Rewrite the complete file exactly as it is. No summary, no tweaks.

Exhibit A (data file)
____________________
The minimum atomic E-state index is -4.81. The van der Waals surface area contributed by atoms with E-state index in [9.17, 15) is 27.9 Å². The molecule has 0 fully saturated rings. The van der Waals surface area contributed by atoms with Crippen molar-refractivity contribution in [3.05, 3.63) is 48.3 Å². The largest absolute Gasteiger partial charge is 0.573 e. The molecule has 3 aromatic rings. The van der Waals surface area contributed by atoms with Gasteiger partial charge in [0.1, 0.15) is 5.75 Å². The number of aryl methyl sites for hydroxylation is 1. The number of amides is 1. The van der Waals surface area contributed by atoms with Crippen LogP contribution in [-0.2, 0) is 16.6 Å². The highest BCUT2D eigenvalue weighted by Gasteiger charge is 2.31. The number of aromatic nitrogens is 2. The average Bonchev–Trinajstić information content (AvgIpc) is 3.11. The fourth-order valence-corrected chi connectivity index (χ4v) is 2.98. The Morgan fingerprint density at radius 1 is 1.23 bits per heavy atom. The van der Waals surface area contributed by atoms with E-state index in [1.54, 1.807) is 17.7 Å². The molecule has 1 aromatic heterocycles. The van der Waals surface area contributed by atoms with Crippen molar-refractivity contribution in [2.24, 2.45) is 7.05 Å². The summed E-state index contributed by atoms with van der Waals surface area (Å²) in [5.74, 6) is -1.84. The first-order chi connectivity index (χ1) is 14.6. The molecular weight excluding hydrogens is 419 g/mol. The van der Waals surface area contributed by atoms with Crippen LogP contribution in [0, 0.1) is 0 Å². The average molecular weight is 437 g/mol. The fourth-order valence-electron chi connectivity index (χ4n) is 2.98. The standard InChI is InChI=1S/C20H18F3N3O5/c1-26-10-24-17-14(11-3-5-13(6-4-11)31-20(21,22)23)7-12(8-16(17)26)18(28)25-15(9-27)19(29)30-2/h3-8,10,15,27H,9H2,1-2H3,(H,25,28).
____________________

The minimum atomic E-state index is -4.81. The van der Waals surface area contributed by atoms with E-state index in [9.17, 15) is 27.9 Å². The molecule has 0 fully saturated rings. The van der Waals surface area contributed by atoms with Crippen molar-refractivity contribution in [3.05, 3.63) is 48.3 Å². The largest absolute Gasteiger partial charge is 0.573 e. The molecule has 3 aromatic rings. The van der Waals surface area contributed by atoms with Gasteiger partial charge in [0.1, 0.15) is 5.75 Å². The number of aryl methyl sites for hydroxylation is 1. The number of amides is 1. The van der Waals surface area contributed by atoms with Crippen LogP contribution in [-0.2, 0) is 16.6 Å². The highest BCUT2D eigenvalue weighted by Gasteiger charge is 2.31. The number of aromatic nitrogens is 2. The average Bonchev–Trinajstić information content (AvgIpc) is 3.11. The fourth-order valence-corrected chi connectivity index (χ4v) is 2.98. The Morgan fingerprint density at radius 1 is 1.23 bits per heavy atom. The van der Waals surface area contributed by atoms with E-state index in [1.54, 1.807) is 17.7 Å². The molecule has 1 aromatic heterocycles. The van der Waals surface area contributed by atoms with Crippen molar-refractivity contribution in [2.24, 2.45) is 7.05 Å². The summed E-state index contributed by atoms with van der Waals surface area (Å²) in [5.74, 6) is -1.84. The first-order chi connectivity index (χ1) is 14.6. The molecular weight excluding hydrogens is 419 g/mol. The van der Waals surface area contributed by atoms with Crippen LogP contribution in [0, 0.1) is 0 Å². The average molecular weight is 437 g/mol. The fourth-order valence-electron chi connectivity index (χ4n) is 2.98. The standard InChI is InChI=1S/C20H18F3N3O5/c1-26-10-24-17-14(11-3-5-13(6-4-11)31-20(21,22)23)7-12(8-16(17)26)18(28)25-15(9-27)19(29)30-2/h3-8,10,15,27H,9H2,1-2H3,(H,25,28).